The campus will be in a festive mood Friday, May 16, and Saturday, May 17, as special events celebrate the start of The Centennial Campaign for UCLA, a $4.2 billion fundraising effort timed to conclude with UCLA’s 100th anniversary in 2019.

Amid banners hung across campus earlier this week, students, staff and faculty members will converge on Bruin Plaza on Friday from 11 a.m. to 2 p.m. to learn more about the campaign and explore how they can participate. Those attending will receive a complimentary tote bag while supplies last. In partnership with the UCLA Fund’s Thank UCLA Day, the campus’s largest student event celebrating UCLA and philanthropy, t-shirts and tank tops will be available for a small donation, including a contribution to a canned food or a blood drive, for example. Students, staff and faculty will enjoy student performances on stage, carnival games and a relaxation station; meet therapy dogs; and learn about how to support UCLA.

At the conclusion of Spring Sing, which will be held in Pauley Pavilion beginning at 8 p.m. and concluding around 11:30 p.m., attendees — and others who may be on campus at that time — are invited to gather in Dickson Plaza to view a special Centennial Campaign sound and light show projected onto UCLA’s historic Royce Hall. An earlier presentation of the show celebrating UCLA’s past and future is set for 9 p.m. Friday.

On Saturday, the UCLA Alumni Association will welcome a variety of alumni-affiliated groups to campus to its Alumni Affinity Reunion, including the Alumni Scholars Club, the Student Alumni Association, veterans, club sports, athletic teams and the Faculty Women’s Club, among others. Registration begins at 12:45 p.m., with afternoon events starting at 1:15 p.m.

During an evening program beginning at 6:30 p.m. in Royce Hall, five members of the Bruin family will be recognized as forces for positive change.

Following the ceremony, guests will be entertained on Royce Quad with the special projection show, refreshments and music.

Five honorees in the spotlight

Los Angeles County Board of Supervisor Zev Yaroslavsky, who earned a B.A. in economics and history in 1971 and a master’s degree in history in 1972 from UCLA, will be honored for his long-standing commitment to public service. After 20 years on the county Board of Supervisors, term limits require him to leave office later this year. Spanning four decades, Yaroslavky’s career in public service began with his election to Los Angeles City Council at age 26. He has been an advocate for the environment, public transportation, the arts, health care and the city’s homeless population.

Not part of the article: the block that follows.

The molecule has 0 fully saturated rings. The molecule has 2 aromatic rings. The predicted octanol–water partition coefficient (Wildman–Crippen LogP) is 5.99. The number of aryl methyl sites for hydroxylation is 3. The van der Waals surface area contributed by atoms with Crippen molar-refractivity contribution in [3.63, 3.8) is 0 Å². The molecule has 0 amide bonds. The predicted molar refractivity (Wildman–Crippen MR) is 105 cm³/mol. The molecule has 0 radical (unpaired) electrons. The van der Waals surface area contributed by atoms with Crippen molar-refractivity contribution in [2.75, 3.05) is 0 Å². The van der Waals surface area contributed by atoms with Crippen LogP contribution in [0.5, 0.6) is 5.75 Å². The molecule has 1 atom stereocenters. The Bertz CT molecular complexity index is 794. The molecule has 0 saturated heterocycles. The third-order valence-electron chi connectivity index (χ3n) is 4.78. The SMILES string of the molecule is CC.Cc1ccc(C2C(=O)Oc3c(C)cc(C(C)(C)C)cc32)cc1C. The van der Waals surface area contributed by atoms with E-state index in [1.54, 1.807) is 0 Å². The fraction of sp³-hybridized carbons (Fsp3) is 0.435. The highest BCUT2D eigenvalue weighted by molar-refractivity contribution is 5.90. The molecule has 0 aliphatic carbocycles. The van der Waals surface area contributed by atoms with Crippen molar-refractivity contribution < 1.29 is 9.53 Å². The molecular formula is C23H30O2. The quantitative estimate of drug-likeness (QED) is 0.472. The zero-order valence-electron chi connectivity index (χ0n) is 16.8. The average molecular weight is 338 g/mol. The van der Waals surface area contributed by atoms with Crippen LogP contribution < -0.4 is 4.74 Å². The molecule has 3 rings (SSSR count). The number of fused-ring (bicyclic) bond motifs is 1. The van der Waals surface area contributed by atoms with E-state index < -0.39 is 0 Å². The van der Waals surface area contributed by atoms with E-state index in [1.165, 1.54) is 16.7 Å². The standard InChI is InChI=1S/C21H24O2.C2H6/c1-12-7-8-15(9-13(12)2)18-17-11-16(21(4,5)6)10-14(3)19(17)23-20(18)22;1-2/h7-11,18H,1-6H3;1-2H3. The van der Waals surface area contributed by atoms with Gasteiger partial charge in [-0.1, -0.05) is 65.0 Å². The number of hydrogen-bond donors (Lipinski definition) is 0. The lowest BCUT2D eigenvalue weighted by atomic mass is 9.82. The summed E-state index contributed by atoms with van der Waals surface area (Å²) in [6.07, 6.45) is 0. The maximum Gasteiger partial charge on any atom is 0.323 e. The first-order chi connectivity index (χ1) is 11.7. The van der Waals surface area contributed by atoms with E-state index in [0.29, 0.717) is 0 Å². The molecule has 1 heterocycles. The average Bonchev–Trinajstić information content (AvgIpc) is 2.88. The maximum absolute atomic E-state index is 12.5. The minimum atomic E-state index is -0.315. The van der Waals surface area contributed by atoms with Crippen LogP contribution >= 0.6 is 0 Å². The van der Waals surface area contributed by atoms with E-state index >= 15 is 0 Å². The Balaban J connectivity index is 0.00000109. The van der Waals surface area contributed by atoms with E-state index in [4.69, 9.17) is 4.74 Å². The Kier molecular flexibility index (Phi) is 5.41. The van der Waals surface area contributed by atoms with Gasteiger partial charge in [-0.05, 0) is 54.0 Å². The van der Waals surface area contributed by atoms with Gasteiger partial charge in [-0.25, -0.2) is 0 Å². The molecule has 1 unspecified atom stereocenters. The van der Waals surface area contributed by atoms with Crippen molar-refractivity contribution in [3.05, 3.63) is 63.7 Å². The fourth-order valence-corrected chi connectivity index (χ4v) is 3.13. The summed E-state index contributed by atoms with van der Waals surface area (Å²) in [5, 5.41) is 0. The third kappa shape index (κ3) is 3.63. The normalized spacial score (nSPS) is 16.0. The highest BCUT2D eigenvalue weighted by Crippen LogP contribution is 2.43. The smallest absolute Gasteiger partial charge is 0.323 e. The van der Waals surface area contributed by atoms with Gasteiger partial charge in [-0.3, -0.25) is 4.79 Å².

Bruin alumna Angela Sanchez, who earned a B.A. in history in 2013 and is currently a first-year master’s student in UCLA’s Graduate School of Education and Information Studies, has been a voice for homeless children striving to succeed academically. A former homeless student herself, Sanchez funded her education with support from generous donors. In addition, she founded the UCLA chapter of School on Wheels, a nonprofit organization that tutors homeless K-12 students living in Los Angeles. While studying at UCLA, Sanchez received a scholarship from the Donald A. Strauss Foundation to support School on Wheels and earned a UCLA Distinguished Senior Award, a Carey McWilliams Award for Scholarly Distinction and a Chancellor’s Service Award, among other honors.

United States Army veteran and 2008 political science graduate Anthony Allman is being honored for improving military veterans’ lives on and off campus. Allman enrolled at UCLA following his deployment to Kuwait from 2001-2003 in support of Operation Iraqi Freedom. After returning to civilian life and enrolling as an undergraduate in political science, Allman established the Military Veterans Organization at UCLA, led an effort to give veterans priority enrollment, increased access to additional student services such as the Academic Advancement Program and spearheaded the creation of a Veterans Resource Office on campus. He also facilitated the introduction of the annual Entrepreneurship Boot Camp for Veterans with Disabilities at the UCLA Anderson School of Management. More recently, he developed a mobile proximity app designed to connect veterans with peer-to-peer networks and service providers to help vets returning to civilian life counter feelings of isolation, depression and disconnectedness.

Ericka Jones, a UCLA world arts and culture major scheduled to graduate in 2015, is being honored for her ability to use the power of words to confront current issues, activate hearts and minds, and create important change in the world. The winner of numerous oratory competitions, including several at UCLA, Jones is the recipient of a prestigious Posse Scholarship and is both a UCLA VIP Scholar and a Coca-Cola Scholar. In addition, Jones has worked as a resident assistant in the Office of Residential Life for the past two years and is heavily involved in the arts and dance. She plans to pursue a career in international relations following her graduation from UCLA.

Former Bruin football offensive lineman Nick Ekbatani, who earned a bachelor’s degree in political science in 2009, is being recognized for demonstrating courage and resilience in the face of adversity. In summer 2012, he was hit by a taxi while riding his motorcycle. He was left with head trauma and multiple compound fractures, and given a 10 percent chance of survival. He lost his left leg below the knee and decided that he would use his disability to motivate himself to pursue a new path in life. The former ESPN marketing coordinator-turned-motivational speaker is currently pursuing an M.B.A. In addition, he mentors other amputees and remains an athlete and a fierce competitor. He has taken up boxing and sprinting, and hopes to one day compete for the U.S at the Paralympic Games.